A movement aiming to dismantle the influence and infrastructure of the fossil fuel industry
350 parts per million, is what the scientists say, is the safe upper limit for carbon dioxide in the atmosphere. At just over 400 ppm, we have gone way beyond this safe limit and the world is experiencing the impacts of global warming. If the current trajectory continues, the growing level of CO2 will lead to more frequent climate catastrophes and will have a massive, disruptive impact on millions of people across the globe. Named after this safe upper level of CO2, 350.org works on grassroots campaigns across the globe: from opposing coal plants and mega-pipelines, to supporting renewable energy solutions and cutting financial ties to the fossil fuel industry. Its aim is to leverage people power to dismantle the influence and infrastructure of the fossil fuel industry.
How they intend to get there:
- A fast and just transition to 100% renewable energy for all – Accelerate the transition to a new, just clean energy economy by supporting community-led energy solutions.
- No new fossil fuel projects anywhere – Stop and ban all oil, coal and gas projects from being built through local resolutions and community resistance.
- Not a penny more for dirty energy – Cut off the social license and financing for fossil fuel companies — divest, desponsor and defund.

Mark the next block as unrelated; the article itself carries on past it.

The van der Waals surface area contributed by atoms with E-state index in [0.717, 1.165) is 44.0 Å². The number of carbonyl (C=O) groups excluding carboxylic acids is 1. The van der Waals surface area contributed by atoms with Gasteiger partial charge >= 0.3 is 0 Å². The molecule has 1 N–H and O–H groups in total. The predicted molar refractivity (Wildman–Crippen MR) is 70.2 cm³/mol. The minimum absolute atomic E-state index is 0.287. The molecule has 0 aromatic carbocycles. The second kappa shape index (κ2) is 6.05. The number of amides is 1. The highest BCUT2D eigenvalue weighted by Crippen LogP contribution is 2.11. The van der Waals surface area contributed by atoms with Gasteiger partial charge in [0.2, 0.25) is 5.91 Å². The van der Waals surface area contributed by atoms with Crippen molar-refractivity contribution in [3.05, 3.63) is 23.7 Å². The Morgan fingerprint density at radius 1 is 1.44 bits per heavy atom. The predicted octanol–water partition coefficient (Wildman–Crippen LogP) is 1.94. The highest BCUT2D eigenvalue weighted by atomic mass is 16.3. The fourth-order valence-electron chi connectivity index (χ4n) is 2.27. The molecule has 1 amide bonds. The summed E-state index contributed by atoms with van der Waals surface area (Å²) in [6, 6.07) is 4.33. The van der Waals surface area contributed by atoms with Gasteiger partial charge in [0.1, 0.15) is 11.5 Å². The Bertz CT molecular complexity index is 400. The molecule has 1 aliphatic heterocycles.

Fossil fuel divestment campaign
350.org was founded in 2008 by a group of university friends in the United States. Among them was author and climate change activist Bill McKibben, who wrote one of the first books on global warming for the general public, with the goal of building a global climate movement. 350.org have surpassed 1,000 divestment commitments in the past year – including more than 40 faith institutions, the city of Cape Town, South Africa and the Republic of Ireland – bringing the amount committed to divestment to nearly $8 trillion in managed assets. They are targeting Japanese banks, the NY State pension fund, the Nobel Foundation and the South African Development Bank. They also continue to pressure the Vatican and several European cities to divest from fossil fuels.